I wanna unpack some of the attorney’s statements here:

  1. First off, I find it interesting that the attorney is serving as a Public Relations person.  Where is the PR team?? Everyone is not Olivia Pope, the fixer with a legal background.  In my personal opinion, a legal background does not equip you with the tools needed to explain a difficult issue to the public.  It is not like arguing a point in court but attorneys treat it that way.
  2. The attorney likes to note that the men were not denied entry to the club. He has repeated they were just asked to pay. Hmmmm but what is the point of the cover charge? Based on who is asked to pay, the goal is to discourage the person from entering the club.  Patrons know they can find a nearby bar where they can enter for free and spend that $20 on drinks so they often decline to pay.  Also, has he ever heard of a poll tax?  Creating a barrier for someone to cross before exercising a right is problematic.  The cover charge operates like a modern day poll tax.
  3. Arguing that a private club is not controlled by any discrimination law is completely inapplicable here.  Yes, Houston does not have a discrimination statute, like most major cities, but the feds cover this area. Generally the Civil Rights Statutes touch and limit the government’s actions. BUT there are various ways that Congress reaches private actors, especially when it affects interstate commerce.  I have heard many people falsely stating that the federal government cannot prevent a night club from discriminating because it is a private club and thus exempt.  The private club exception does not apply to nightclubs and bars, which are open to the public.  The private clubs that are excluded are those that are not open to the public, not you Gaslamp.  You can find the relevant statute here.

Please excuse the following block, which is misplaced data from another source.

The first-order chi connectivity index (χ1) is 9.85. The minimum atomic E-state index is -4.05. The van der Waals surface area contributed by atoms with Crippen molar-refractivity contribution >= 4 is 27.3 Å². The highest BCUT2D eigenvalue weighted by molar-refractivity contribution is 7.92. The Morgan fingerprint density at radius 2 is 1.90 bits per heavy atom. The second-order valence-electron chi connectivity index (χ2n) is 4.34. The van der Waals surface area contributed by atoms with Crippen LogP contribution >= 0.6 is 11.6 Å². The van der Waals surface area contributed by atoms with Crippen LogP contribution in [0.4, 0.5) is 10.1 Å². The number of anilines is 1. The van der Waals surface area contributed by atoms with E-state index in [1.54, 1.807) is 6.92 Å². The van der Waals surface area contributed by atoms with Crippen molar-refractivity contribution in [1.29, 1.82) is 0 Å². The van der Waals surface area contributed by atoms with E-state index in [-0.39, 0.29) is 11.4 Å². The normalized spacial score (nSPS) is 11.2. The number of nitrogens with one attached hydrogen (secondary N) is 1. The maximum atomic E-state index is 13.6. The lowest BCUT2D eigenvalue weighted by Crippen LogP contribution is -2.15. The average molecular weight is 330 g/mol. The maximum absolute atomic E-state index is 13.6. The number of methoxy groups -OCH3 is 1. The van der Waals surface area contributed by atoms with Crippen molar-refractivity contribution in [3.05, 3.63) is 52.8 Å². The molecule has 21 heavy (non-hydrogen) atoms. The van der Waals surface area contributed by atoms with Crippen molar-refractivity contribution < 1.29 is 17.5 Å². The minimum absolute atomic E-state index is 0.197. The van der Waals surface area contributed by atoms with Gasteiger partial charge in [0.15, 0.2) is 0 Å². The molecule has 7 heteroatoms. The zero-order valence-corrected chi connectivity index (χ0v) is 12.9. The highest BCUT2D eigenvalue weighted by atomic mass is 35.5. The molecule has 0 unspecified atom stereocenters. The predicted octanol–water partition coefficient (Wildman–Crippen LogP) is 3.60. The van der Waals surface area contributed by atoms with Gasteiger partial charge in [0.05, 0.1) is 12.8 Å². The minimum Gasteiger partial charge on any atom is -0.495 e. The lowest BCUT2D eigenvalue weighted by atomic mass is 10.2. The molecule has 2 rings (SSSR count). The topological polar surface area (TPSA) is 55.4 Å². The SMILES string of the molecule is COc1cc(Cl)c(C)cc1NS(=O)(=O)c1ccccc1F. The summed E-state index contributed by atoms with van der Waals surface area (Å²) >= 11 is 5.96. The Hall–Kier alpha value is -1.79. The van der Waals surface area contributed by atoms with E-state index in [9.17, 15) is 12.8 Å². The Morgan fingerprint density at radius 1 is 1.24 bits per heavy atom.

4. Gaslamp also argues that regardless of the above, they are not discriminating against patrons.   Hmmm interesting because Department of Justice (“DOJ”) sanctioned a bar over on Washington a few months ago for doing the SAME THINGS!  Kung Fu Saloon and Restaurant settled with DOJ after allegations of discrimination.  DOJ found that Kung Fu discriminated against African American and Asian patrons through dress code rules which were arbitrarily applied.  Read more about that here and here.
  5. The bar has no posted rules regarding entry and allows the bouncers to use their own discretion.   From a legal standpoint, when you do not have standard rules that apply to everyone, you open yourself up to questions such as why am I being treated differently.  I am amazed that bars would allow their bouncers to have that much discretion, because it opens them up to liability.  If the bouncers “discretion” was discriminatory the bar is on the hook.  Best practice is to apply the same rules to every single person who walks through your door.  No matter their race, gender, age or friendship with the employees!  Also, post the rules so it is clear, you are not making the rules up as you go.

These are just some of my thoughts on the situation. Gaslamp was actually on my list of bars to visit, but I have scratched it off due to this incident.  Aside from the “was it discrimination or not” debate, the complete dismissiveness of the bar once the allegations were made is astonishing to me.  People always remember how you made them feel and in this instance, these patrons felt disrespected.  At a minimum ACKNOWLEDGE that and work to ensure that no one else ever leaves your bar feeling that way!